Using questions to introduce a topic
Peer instruction questions can also be used to introduce students to a topic or problem for the first time, rather than testing them on something they have just learned. You might illustrate a problem or introduce a topic by asking a sequence of leading questions that allows students to discover the problem or topic for themselves.
Here, for example, is a sequence of questions used in a logic lecture to introduce the topic of vagueness:
Suppose we have the following colour strip, shading from red to yellow. Each proposition ri means "patch i looks red to me'.
1. What would be a reasonable assignment to r1 and r10?
A. r1 = T, r10 = F
B. r1 = F, r10 = T
C. r1 = T, r10 = T
D. r1 = F, r10 = T
2. Which of the following represents the claim that adjacent patches (like r1 and r2, r4 and r5) are indistinguishable in colour?
A. For some patch x, rx ⊃ rx+1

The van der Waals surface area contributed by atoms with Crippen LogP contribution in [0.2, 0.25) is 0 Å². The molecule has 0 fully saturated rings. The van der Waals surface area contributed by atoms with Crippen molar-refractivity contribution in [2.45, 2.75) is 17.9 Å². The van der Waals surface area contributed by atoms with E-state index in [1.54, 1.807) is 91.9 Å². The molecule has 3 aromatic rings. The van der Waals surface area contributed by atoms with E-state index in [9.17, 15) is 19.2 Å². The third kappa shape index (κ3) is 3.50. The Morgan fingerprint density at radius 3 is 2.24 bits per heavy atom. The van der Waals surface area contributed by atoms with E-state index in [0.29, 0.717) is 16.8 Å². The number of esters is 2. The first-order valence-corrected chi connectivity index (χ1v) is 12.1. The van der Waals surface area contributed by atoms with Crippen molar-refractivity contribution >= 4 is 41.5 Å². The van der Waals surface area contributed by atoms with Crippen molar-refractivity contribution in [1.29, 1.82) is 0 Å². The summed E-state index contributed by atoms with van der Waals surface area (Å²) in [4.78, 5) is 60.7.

B. For every patch x, rx ⊃ ry for all y > x
C. For every patch x, rx ⊃ rx+1
D. For some patch i, rx & ~rx+1
So if adjacent patches in this strip are indistinguishable, we would have the following situation:
3. Is this assignment of truth values possible, assuming that ⊃ is the truth-functional, material conditional of classical propositional logic? That is, is there any consistent way assigning Ts and Fs to the remaining propositions, assuming the standard truth-table for ⊃?
A. No, it is impossible.
B. Yes, it is possible.
The sorites argument has the following form:
r1 ⊃ r2
r2 ⊃ r3
r8 ⊃ r9
r9 ⊃ r10
We have just seen that according to classical propositional logic, there is no way of making all the premises of this argument true and the conclusion false. What follows about the validity of the argument, according to classical propositional logic?
A. The argument is valid in classical propositional logic.
B. The argument is invalid in classical propositional logic.
C. It is neither valid nor invalid in classical propositional logic.
D. Nothing follows about the validity or invalidity of the argument from the given information.